It is important to bear in mind that restraining orders under the Protection from Harassment Act 1997 are civil, preventative orders made by a criminal court at the conclusion of criminal proceedings. Under the current terms of the Act, the orders are not limited to family cases but can be made when a person is convicted for offences under Sections 2 and 4 of the Act, which are offences of harassment and putting people in fear of violence. That includes offences such as stalking by a stranger.
The Government's aim under Clause 8 is to extend the protection offered by restraining orders to cover cases where someone has been convicted of any offence and also to allow the court to make a restraining order where there is insufficient evidence to convict but the court considers that it is necessary to make a restraining order to protect the victim.
Our proposals will obviously help victims of domestic violencewhich is one of the key issues dealt with by the Billbut they will also help in other kinds of cases which would not come within the remit of the family court and where it would not be appropriate for the family court to consider the case.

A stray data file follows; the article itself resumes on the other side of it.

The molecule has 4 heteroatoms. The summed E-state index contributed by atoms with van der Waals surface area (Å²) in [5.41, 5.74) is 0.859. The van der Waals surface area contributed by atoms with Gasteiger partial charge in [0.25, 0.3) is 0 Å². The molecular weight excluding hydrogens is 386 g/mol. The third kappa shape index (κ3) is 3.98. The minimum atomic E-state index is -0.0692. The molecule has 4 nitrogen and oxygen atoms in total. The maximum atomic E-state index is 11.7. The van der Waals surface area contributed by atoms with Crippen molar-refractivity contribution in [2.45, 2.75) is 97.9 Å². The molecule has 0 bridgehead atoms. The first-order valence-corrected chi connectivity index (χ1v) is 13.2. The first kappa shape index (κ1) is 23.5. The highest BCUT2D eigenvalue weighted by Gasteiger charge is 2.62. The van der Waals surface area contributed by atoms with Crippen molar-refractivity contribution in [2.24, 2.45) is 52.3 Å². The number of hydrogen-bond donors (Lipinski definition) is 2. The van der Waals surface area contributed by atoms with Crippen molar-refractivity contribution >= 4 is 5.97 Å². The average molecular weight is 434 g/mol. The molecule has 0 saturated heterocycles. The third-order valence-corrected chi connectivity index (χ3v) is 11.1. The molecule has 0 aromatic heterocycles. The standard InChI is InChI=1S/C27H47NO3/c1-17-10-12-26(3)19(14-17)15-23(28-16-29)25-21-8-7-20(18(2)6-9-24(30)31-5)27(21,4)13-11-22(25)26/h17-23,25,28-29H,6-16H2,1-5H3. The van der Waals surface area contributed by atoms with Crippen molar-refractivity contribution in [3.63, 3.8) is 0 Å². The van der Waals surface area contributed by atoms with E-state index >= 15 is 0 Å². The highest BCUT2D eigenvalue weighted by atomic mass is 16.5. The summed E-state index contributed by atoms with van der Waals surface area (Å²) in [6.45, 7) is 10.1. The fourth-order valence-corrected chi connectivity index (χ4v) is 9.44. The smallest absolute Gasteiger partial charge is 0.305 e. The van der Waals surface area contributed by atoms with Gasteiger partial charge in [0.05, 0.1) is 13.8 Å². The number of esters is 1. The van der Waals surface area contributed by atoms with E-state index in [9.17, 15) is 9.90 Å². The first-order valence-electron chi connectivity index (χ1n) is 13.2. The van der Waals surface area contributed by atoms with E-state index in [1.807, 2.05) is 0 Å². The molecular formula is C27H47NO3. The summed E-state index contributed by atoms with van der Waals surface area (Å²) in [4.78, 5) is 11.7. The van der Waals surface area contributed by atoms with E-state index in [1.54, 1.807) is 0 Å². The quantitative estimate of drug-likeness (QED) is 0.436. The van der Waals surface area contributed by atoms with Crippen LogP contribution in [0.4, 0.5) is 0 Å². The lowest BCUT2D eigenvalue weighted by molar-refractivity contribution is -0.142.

I understand that there might be concerns that Clause 8 is moving into the criminal courts matters which should more properly be dealt with in the family court, with judges and lawyers trained in family rather than criminal matters. But that is not so. As I have said, the Protection from Harassment Act has never dealt only with family matters and was built on the assumption that a criminal court could and should be able to make a civil order on conclusion of the criminal proceedings. Clause 8 continues the same principles, but the proposed amendments would undermine the criminal court's jurisdiction to make the order in the first place by remitting the case to the family court for further consideration.